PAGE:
I was provided a copy of this book for my honest, nonreciprocal review.
The Girl Who Sang With Whales targets teen and preteen female readers. It is rich with descriptive detail, emotions and thoughts of the main character, and it transports the reader to an alien world, though not completely unlike ours. It would not be considered an American YA novel, since it doesn’t deal with a lot of the romance that typically follow in those stories. I would describe it more as drama/action driven. It is a clean story that I believe parents could feel safe for their children to read.
Marc Secchia writes from a cultural perspective outside of my experience (United States), but plainly within his own (South Africa/Ethiopia). He weaves a tale from a background where slavery and indentured servitude are common in his everyday real world. This is important to understand while reading the story, with slavery anything but fantasy in many countries today.
To be honest, I prefer action-packed adventure stories, from start to finish, and at times I became restless with the pace. But that isn’t what this story is about. Rather, it focuses deeply on relationships of family, friends and enemies. It emphasizes the self-abasement/doubts/fears of the main character, as she learns to step into a role of importance in her world. This was portrayed clearly and efficiently.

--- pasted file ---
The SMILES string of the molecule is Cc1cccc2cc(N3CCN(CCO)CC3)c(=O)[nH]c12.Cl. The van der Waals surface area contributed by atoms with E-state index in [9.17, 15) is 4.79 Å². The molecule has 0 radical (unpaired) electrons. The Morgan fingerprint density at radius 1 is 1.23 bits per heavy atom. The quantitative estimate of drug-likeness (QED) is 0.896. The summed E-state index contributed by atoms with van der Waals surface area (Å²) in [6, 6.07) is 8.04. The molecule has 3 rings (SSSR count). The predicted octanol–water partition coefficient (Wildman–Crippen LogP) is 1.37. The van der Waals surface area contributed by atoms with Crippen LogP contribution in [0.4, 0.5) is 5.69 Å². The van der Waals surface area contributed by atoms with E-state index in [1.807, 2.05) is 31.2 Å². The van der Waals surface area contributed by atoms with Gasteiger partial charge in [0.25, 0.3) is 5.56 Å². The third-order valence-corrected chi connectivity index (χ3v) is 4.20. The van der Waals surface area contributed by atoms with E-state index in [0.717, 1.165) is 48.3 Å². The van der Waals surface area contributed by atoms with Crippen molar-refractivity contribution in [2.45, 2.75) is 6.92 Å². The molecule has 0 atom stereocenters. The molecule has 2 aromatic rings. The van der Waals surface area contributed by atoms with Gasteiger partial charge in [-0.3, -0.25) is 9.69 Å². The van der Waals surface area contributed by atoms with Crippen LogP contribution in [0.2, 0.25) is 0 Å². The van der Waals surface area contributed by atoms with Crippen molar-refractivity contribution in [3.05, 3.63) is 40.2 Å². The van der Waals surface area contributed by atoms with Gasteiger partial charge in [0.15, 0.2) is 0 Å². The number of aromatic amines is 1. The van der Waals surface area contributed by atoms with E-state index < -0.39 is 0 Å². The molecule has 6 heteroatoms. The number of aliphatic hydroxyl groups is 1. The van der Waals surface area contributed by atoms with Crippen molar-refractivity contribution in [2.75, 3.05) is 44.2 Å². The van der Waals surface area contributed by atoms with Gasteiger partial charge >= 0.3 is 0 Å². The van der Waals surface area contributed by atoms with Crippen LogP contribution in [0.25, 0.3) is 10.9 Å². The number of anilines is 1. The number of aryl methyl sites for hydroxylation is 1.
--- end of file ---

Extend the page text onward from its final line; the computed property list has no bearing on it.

The story itself begins on an island where the character was raised, and through varied adventures takes us to cities, on ships and other mysterious places, all important parts of the story. It flows well, and my interest increased as time went by. The book was well edited, a breath of fresh air in a world filled with self-published stories.
I found the ending to be a mixed bag. On one hand, the action picked up but there were too many unanswered questions, leaving me feel unsatisfied. I realize this is the first book of a series, but I felt there should have been more pay-off to inspire me to read the next installment.
Some of the words (nightsong, todaysong, crabshells, etc), though meant to impart an other-world time/place/meaning, felt laborious because of continued repetition. On the other hand, common phrases I use every day filled the book, making it hard to believe I was in another place. There were 2 suns, 5 moons, but there was no description about how they were different from our own.
Another element I could not relate to was the use of certain phrases and/or comparisons, though this could also be attributed to my culture. For example, “comber”, “scales and tails”, sack of mohili flour (what is that?), are foreign to me, though perhaps not to readers in Africa. Sometimes the sheer magnitude of detail weighed parts of the story down, and slowed it, without being important to the overall story.
However, in all it was an enjoyable read. Marc skillfully takes the reader to sea-life experiences and different cultures that are memorable and fun to be a part of. I would definitely recommend this book for his target audience. I rate the book 3.5 stars.